Reporting on a two-month lag, the government said home values rose 0.7 percent in November.
National home prices are at their highest point since February 2009.
But before we look too much into the FHFA’s Home Price Index, it’s important that we’re cognizant of its shortcomings; the most important of which is its lack of real-time reporting.
According to the National Association of Realtors™, 80% of purchases close within 60 days. As a result, because of its two-month delay, the Home Price Index report actually trails today’s market data by an entire sales cycle.
This is one reason why home values appear to be rising even while new data shows that both Existing Home Sales and New Home Sales fell flat last month. The home valuation report is using data from November; the sales reports are using data from December.
The Home Price Index is a trailing indicator and next month, as the Spring Market gets underway, the government will be reporting data from the holidays.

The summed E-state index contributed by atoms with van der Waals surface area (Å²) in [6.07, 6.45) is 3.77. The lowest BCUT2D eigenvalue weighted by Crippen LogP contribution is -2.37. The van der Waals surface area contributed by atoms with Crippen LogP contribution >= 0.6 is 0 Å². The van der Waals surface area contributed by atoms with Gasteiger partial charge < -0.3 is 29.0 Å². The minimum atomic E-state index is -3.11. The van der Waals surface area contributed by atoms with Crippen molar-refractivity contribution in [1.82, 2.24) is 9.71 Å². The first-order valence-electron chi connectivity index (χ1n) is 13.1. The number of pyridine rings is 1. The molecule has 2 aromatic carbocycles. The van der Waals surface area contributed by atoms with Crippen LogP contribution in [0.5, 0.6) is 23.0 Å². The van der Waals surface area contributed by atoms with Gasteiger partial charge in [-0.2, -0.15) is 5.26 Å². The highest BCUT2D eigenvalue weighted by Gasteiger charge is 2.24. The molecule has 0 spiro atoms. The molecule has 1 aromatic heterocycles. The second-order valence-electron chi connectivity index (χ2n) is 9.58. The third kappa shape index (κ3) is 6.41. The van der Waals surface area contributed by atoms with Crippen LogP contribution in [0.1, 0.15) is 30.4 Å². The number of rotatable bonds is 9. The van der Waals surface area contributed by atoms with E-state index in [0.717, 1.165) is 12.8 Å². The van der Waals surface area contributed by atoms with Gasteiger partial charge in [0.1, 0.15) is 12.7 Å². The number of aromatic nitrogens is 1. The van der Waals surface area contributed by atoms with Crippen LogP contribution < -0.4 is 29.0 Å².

The same is true for the Case-Shiller Index. It, too, operates on a 2-month lag.
All of that said, however, long-term trends do matter in housing and the Home Price Index has shown consistent improvement over the last 10 months. In many markets, home sales are up, home supplies are down, and values have increased. This trend should continue into the early part of 2010, at least.
If you’re wondering whether now is a good time to buy a home , consider low prices, cheap mortgages and an available tax credit as three good incentives. By May, none of them will likely be available.